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Wednesday, November 12, 2008

A Weekend At Fallcon Part 2

Fallcon wasn't all volunteerism and costumes: I also picked up some swag!

The 1/2 Price Books table was particularly motivated this year to move product. Accordingly, within the first few minutes of the show opening my brother came staggering back to the check-in table with a box full of manga he had purchased (100 books for $30). Later in the day, he also picked up all the Harry Potter books except the first, in hardcover, for a buck apiece. Me, I nabbed a package of Detective Comics issues 501 through 525 for seven bucks, a run which predates any other issues of Detective Comics I own.



Aside from some nifty Batgirl backup stories, these aren't a part of any critically-acclaimed run (that I'm aware of) so I'm excited to dig in and see what I find.

After going a bit crazy on Showcase and Essential volumes last spring at Microcon and my local comic shop's moving sale, I told myself I wasn't going to buy any at Fallcon this year, no matter how good the deal. It's a good thing I made this vow, too, since I could have easily blown all my money at a dealer that was selling an extensive collection of both for 50% off. In the end, I did cave a bit and picked up one volume, the first Aquaman Showcase, mainly for its humor potential.


On day two, I started off the morning by straying too close to some quarter boxes. I was specifically trying to avoid going crazy on $.25 comics but the well-organized boxes of one dealer (usually, the cheap books are haphazardly thrown in boxes, rather than in any semblance of order) caught my eye and before I knew it, I was walking away with 130 comics that I bought for $30: 23 cents a book! Within that pile I managed to plug a few holes in my Captain America, Iron Man, Thor and Fantastic Four runs and I also got a damn-near complete run of internet darling (and difficult to reprint) Rom.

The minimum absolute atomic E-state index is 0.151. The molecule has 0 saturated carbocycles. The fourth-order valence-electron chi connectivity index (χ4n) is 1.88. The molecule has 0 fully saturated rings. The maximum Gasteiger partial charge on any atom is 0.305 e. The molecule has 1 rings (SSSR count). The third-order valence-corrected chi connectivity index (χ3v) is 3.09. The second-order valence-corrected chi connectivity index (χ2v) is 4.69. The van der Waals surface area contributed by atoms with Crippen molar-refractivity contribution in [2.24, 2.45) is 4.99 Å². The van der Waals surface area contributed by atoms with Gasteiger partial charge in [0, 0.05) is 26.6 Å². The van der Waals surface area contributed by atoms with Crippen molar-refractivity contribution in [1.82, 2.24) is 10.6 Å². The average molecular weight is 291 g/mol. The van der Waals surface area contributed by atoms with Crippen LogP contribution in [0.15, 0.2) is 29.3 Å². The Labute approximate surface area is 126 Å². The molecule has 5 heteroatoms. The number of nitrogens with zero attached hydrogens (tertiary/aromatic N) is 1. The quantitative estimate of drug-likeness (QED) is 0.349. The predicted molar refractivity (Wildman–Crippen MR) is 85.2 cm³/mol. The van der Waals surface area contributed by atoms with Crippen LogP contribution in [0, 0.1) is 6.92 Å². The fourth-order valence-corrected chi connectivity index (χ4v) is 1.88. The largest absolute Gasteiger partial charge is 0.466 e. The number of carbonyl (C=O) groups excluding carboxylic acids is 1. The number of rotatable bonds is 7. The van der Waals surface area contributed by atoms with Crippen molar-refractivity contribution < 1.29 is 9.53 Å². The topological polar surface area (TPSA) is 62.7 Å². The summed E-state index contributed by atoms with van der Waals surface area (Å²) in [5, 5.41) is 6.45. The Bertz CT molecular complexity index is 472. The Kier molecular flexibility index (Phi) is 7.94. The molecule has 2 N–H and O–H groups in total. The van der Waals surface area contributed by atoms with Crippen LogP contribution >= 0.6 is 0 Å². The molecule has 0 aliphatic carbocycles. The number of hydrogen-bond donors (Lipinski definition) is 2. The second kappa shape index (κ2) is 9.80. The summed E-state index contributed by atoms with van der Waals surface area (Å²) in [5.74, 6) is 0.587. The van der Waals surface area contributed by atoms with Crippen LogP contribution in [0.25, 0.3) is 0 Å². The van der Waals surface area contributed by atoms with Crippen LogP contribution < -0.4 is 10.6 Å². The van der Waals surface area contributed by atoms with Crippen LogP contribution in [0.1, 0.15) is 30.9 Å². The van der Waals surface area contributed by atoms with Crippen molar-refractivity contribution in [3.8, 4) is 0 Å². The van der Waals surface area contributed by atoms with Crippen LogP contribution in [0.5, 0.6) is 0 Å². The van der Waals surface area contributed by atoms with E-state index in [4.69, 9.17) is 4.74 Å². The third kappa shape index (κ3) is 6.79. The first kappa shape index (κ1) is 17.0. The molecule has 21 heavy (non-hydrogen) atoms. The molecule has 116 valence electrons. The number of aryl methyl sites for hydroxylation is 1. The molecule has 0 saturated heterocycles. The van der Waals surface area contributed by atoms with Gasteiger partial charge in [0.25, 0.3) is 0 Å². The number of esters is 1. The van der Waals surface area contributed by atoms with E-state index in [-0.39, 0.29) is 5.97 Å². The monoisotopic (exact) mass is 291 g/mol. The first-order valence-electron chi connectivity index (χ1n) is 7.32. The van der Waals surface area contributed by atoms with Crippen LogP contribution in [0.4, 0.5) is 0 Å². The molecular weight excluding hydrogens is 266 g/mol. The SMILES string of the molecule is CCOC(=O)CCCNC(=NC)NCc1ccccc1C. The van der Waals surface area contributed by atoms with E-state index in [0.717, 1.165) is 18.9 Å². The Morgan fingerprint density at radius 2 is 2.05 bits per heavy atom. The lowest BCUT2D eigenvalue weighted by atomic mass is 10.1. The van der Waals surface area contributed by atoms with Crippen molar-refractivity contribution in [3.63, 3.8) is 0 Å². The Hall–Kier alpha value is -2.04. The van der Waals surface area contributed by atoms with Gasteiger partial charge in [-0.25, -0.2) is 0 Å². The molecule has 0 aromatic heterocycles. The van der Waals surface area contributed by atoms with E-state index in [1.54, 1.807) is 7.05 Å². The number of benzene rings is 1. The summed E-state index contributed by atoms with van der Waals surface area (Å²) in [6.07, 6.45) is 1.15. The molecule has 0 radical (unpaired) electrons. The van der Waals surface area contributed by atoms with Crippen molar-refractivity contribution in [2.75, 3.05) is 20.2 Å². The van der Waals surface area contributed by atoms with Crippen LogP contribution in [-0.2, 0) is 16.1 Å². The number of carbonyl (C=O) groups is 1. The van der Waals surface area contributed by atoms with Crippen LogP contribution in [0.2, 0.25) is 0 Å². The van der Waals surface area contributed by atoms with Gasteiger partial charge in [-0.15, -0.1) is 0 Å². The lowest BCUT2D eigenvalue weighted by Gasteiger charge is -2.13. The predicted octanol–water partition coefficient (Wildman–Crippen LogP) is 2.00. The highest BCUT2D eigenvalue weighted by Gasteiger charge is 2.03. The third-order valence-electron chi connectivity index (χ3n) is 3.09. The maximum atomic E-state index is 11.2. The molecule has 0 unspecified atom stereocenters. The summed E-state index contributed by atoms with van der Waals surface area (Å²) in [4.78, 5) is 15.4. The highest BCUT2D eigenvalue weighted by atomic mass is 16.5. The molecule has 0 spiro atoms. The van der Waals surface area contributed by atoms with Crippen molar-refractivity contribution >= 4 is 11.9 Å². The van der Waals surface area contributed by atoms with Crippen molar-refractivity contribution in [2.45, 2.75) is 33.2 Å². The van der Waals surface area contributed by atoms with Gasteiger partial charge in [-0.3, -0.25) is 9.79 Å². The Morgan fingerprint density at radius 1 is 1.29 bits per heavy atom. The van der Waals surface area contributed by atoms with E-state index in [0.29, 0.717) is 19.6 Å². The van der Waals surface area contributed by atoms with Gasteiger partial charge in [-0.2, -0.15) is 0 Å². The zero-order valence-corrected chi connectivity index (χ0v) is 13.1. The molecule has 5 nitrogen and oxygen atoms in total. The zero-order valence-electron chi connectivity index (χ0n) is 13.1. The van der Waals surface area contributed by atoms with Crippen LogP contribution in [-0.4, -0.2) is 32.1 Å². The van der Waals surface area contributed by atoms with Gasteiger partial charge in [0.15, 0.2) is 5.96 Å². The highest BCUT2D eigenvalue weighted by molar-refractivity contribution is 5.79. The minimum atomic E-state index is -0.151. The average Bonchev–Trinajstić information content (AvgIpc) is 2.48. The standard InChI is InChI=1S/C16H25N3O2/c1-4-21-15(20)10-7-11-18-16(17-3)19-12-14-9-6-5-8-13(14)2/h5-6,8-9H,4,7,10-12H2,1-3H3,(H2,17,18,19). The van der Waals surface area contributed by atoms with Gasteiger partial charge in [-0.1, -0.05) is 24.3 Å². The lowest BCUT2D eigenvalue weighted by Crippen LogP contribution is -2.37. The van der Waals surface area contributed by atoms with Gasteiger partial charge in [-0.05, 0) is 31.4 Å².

Mrs. Teebore and I had decided we should get something to commemorate our first Fallcon together, aside from a stack of comics (something she'd enjoy too), and we settled on a print of the much loved pantsless wonder, Donald Duck, that we could frame and hang up in the house somewhere. So after I was done binging on twenty-three cent comics we headed over to say hello to Don Rosa and pick something out.

We settled on a print showcasing the various moods of the irascible duck and had Mr. Rosa sign it for us.


Our timing was just right, too, as we got the last copy of that particular print.

I also decided to pickup a print for $10 from the collection that Rich Koslowski was showcasing this year, featuring Family Guy and super hero amalgamations that were pretty hilarious. Mrs. Teebore helped me settle on this one:


After that, with time before the charity art auction and my money dwindling, I figured it was time to seriously work on fulfilling the goal I have at every con of picking up at least one needed issue of Avengers and X-Men.

I spent an hour or so methodically walking the floor, stopping at each of the dealers with comics from the era for which I was looking (late seventies) and comparing prices on the issues I needed. Moving backwards from what I have, I didn't find any of Avengers issues for which I was specifically looking, but did find #109, a Hawkeye-centric story in which he quits the team for the umpteenth time, in decent shape for the tidy sum of $5.